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The Well of Zamzam is a well located in Mecca near the Holy Ka'bah. In the Islamic religion, the well is said to be the source of a life-giving water that can satisfy both hunger and thirst, and cure illness. Recent scientific study has revealed that the water contains elevated levels of calcium and magnesium, as well as high amounts of fluoride.
According to Islamic tradition, the well was shown to Hagar, wife of Abraham, when she was in search of water to feed Ishmael. Since then, millions have quenched their thirst and still continue to do so. The water is served to the public through coolers stationed throughout Masjid al Haram and is transported to Masjid al Nabwi , the Prophet's mosque in Madina, where also, several coolers are stationed throughout the mosque. Each year, during the Pilgrimage, millions of people fill up their large water canisters through special taps and take it back home to distribute among relatives and friends.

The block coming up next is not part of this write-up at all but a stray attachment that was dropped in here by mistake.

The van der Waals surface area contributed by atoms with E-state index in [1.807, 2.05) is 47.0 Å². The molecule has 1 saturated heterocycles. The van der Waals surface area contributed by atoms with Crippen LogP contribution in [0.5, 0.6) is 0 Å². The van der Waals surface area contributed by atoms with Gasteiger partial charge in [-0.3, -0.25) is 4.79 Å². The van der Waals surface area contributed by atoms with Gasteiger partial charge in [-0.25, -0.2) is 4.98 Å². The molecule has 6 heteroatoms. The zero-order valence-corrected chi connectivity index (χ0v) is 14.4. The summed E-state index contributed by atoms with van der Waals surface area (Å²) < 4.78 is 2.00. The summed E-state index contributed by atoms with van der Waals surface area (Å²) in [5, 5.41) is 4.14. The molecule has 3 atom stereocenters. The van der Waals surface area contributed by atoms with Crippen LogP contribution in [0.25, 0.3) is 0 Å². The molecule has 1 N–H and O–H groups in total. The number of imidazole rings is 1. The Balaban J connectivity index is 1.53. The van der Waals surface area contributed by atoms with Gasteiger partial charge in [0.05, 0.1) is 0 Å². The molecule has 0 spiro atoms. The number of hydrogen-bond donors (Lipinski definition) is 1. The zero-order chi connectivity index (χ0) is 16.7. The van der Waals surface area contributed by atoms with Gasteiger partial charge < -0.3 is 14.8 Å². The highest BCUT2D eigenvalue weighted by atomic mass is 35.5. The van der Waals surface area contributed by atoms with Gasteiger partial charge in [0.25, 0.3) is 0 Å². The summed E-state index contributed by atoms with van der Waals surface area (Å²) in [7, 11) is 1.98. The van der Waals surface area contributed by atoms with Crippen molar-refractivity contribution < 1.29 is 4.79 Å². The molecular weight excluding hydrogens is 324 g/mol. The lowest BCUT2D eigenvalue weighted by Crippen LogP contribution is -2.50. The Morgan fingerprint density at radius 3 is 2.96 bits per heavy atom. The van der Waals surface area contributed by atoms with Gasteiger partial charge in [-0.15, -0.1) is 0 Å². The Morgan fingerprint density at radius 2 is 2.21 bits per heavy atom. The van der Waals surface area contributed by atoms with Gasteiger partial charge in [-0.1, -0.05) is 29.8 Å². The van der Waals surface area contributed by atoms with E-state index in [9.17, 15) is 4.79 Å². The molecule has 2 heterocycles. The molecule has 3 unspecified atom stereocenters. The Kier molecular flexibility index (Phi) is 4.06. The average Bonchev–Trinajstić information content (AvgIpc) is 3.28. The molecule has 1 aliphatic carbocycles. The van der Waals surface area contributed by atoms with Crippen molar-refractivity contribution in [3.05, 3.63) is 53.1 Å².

The History of Zamzam
According to Arab historians, the Zamzam Well, except for a few periods when it became dry or was buried under sand, has been in use for around 4000 years. The well marks the site of a spring that, miraculously, had issued forth from a barren and desolate wadi (non perennial stream) where the Abraham, under Allah's command, had left his wife Hagar and their infant son Ishmael. Prophet Abraham settled his family there as part of God's mission for him.
According to Islamic religion, God then sent the Angel Gabriel, who scraped the ground, causing the spring to appear. On finding the spring, and fearing that it might run out of water, Hagar enclosed it in sand and stones. The name Zamzam originates from the phrase "zomŽ-zomŽ", meaning "stop flowing", a command repeated by Hagar during her attempt to contain the spring water. The area around the spring, which was later converted to a well, became a resting place for caravans, and eventually grew into the trading city of Mecca, birthplace of the Prophet Muhammad.
The well of Zamzam retained its importance in later generations. The grandfather of the Prophet Muhammad, Abdul Muttalib , was honored with the responsibility of taking care of the well and the pilgrims to Mecca.
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